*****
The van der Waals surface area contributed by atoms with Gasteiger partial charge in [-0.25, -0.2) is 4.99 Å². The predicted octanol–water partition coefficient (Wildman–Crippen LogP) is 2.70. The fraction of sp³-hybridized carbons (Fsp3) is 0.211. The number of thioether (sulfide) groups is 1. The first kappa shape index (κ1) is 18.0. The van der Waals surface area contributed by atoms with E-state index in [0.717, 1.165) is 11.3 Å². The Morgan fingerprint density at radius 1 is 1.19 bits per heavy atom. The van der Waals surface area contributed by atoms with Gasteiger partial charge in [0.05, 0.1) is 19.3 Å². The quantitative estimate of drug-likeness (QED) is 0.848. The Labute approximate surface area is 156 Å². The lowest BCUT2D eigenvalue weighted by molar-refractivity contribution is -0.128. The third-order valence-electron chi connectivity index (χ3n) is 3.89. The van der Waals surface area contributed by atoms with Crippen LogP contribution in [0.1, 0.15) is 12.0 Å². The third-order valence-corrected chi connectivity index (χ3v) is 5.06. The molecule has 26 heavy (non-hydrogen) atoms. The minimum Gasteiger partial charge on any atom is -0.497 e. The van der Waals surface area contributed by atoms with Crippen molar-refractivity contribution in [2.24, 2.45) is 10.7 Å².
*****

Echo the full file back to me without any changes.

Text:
The van der Waals surface area contributed by atoms with Gasteiger partial charge in [-0.25, -0.2) is 4.99 Å². The predicted octanol–water partition coefficient (Wildman–Crippen LogP) is 2.70. The fraction of sp³-hybridized carbons (Fsp3) is 0.211. The number of thioether (sulfide) groups is 1. The first kappa shape index (κ1) is 18.0. The van der Waals surface area contributed by atoms with E-state index in [0.717, 1.165) is 11.3 Å². The Morgan fingerprint density at radius 1 is 1.19 bits per heavy atom. The van der Waals surface area contributed by atoms with Gasteiger partial charge in [0.05, 0.1) is 19.3 Å². The quantitative estimate of drug-likeness (QED) is 0.848. The Labute approximate surface area is 156 Å². The lowest BCUT2D eigenvalue weighted by molar-refractivity contribution is -0.128. The third-order valence-electron chi connectivity index (χ3n) is 3.89. The van der Waals surface area contributed by atoms with Crippen LogP contribution in [0.1, 0.15) is 12.0 Å². The third-order valence-corrected chi connectivity index (χ3v) is 5.06. The molecule has 26 heavy (non-hydrogen) atoms. The minimum Gasteiger partial charge on any atom is -0.497 e. The van der Waals surface area contributed by atoms with Crippen molar-refractivity contribution in [2.24, 2.45) is 10.7 Å².